The SFC will continue to monitor market and regulatory developments and may propose further measures.

Should you have any questions regarding the content of this circular, please contact the relevant case officers in charge.

Intermediaries Supervision Department
Intermediaries Division
Securities and Futures Commission

End

SFO/IS/005/2018


[1] Paragraph 3.2 of the Code of Conduct. Also see paragraph 3.2 of the Fund Manager Code of Conduct.
[2] The SFC announced the thematic review in the “Circular to Licensed Corporations – SFC notifies the industry of review on best execution and client facilitation” issued on 4 November 2016.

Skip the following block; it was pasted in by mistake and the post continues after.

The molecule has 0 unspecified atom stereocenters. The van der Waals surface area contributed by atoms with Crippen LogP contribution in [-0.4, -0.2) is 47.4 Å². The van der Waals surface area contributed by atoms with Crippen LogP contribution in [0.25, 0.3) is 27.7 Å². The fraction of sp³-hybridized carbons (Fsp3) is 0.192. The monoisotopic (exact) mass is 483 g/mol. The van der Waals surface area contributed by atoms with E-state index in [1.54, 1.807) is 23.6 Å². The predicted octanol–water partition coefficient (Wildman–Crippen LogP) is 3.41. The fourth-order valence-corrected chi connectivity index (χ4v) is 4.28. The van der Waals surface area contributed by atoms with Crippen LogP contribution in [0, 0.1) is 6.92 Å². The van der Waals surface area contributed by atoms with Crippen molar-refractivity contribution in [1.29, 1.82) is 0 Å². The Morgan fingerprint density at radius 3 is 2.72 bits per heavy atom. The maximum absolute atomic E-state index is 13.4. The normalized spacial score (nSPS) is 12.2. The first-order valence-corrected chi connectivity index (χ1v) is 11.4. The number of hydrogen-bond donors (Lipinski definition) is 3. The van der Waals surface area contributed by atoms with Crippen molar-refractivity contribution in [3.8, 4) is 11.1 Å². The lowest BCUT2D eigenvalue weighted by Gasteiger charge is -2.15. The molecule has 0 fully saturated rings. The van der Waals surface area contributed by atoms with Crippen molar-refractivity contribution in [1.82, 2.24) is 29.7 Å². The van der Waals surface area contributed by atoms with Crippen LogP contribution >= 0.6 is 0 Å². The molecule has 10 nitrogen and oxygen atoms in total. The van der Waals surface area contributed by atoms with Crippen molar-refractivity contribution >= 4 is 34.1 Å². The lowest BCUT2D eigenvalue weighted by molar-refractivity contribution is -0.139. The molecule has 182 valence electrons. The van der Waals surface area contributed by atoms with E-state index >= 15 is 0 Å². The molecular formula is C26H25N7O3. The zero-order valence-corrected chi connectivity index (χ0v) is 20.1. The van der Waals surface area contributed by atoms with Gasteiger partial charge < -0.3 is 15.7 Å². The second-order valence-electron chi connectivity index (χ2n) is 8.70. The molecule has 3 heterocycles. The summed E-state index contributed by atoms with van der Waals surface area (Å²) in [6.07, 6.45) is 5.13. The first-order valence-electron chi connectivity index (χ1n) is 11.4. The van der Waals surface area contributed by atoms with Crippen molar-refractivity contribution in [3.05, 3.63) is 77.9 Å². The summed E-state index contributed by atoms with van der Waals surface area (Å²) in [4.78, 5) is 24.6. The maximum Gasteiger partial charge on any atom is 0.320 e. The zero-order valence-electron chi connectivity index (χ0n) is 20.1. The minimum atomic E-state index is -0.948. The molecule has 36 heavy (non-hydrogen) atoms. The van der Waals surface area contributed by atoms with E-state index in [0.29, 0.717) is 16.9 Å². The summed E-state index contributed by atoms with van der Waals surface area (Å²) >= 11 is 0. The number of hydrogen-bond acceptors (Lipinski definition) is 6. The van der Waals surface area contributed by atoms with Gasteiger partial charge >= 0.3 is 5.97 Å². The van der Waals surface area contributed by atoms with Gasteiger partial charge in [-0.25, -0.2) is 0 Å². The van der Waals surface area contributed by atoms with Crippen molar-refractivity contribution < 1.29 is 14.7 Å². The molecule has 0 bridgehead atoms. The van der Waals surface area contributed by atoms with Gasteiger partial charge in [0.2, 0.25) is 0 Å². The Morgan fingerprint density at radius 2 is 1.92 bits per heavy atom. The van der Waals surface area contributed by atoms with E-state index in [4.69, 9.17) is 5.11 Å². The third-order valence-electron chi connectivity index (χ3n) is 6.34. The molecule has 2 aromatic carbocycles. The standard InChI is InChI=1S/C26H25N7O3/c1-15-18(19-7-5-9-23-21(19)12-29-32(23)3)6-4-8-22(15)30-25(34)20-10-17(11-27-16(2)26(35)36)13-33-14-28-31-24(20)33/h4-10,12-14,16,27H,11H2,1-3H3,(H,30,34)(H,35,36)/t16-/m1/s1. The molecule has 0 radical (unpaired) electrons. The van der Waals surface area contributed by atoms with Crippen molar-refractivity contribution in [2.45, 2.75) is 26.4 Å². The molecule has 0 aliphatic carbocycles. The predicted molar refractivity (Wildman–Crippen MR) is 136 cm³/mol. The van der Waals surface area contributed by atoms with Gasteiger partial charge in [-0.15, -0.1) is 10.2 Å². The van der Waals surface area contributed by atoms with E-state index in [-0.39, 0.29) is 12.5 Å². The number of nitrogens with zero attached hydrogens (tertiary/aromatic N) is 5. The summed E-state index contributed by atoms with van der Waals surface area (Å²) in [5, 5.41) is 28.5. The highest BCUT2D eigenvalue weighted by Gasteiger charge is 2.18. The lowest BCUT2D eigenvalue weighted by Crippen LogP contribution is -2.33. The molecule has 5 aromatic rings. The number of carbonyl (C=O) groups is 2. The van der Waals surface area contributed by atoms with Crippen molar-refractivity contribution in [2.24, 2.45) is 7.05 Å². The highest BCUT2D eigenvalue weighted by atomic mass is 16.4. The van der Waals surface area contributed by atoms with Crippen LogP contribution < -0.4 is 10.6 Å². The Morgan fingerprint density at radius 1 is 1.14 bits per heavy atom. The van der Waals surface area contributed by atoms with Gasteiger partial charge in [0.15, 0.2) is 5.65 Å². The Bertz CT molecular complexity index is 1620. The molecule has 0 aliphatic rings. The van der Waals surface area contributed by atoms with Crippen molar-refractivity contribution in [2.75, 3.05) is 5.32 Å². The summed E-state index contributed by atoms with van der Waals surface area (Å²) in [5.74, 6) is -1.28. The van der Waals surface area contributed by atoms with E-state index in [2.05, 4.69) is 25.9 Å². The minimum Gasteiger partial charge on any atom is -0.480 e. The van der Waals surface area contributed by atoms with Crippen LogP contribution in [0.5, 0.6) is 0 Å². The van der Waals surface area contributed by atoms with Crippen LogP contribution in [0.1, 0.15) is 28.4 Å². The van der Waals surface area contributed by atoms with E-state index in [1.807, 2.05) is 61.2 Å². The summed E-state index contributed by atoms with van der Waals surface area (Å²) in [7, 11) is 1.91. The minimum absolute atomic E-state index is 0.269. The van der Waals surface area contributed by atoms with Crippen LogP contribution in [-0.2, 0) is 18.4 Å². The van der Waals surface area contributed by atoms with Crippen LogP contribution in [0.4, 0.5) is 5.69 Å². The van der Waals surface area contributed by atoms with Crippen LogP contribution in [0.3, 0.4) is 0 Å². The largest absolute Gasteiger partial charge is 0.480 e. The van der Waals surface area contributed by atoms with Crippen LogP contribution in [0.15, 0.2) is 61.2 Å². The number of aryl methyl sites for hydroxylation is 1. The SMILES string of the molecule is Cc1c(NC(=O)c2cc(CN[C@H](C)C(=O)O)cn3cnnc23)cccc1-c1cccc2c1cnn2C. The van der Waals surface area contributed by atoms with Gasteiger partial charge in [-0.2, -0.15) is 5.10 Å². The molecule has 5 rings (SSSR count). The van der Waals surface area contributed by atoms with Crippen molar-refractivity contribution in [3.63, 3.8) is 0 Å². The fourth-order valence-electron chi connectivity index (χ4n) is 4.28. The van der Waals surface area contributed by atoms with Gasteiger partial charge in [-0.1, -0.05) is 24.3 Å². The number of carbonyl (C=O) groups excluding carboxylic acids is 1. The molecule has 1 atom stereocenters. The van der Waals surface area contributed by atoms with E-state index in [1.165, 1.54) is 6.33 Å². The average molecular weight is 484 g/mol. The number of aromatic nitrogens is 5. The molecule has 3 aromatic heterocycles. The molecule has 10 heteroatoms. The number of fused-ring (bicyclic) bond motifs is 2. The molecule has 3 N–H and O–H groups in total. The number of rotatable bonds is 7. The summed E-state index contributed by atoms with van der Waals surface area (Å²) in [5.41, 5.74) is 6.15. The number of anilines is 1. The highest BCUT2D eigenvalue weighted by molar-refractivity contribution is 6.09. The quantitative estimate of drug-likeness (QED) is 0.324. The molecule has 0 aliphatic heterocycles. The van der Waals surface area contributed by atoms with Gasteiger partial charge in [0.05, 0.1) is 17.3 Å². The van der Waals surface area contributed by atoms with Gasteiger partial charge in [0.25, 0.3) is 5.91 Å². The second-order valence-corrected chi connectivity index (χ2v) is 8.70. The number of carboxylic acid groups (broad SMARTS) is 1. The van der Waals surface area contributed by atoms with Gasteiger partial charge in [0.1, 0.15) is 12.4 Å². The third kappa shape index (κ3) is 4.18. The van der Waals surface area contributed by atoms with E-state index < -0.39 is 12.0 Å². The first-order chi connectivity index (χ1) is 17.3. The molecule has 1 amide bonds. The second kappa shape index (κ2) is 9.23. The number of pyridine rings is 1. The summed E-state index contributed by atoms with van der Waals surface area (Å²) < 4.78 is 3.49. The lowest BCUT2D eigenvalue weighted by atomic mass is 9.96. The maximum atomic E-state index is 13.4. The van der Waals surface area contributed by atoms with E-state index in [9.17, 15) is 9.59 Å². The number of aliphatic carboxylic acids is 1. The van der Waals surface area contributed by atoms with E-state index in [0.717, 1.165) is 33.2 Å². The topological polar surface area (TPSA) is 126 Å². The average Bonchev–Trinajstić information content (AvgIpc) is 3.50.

[3] Under paragraph 8.3 part A of the Code of Conduct, back-to-back transactions refer to those transactions where a licensed or registered person, after receiving –
(a) a purchase order from an investor, purchases an investment product from a third party and then sells the same investment product to the investor; or
(b) a sell order from an investor, purchases an investment product from the investor and then sells the same investment product to a third party,
and no market risk is taken by the licensed or registered person.


Click here to download the document

Supplementary document:
Report on the Thematic Review of Best Execution
30 January 2018


Page last updated : 30 Jan 2018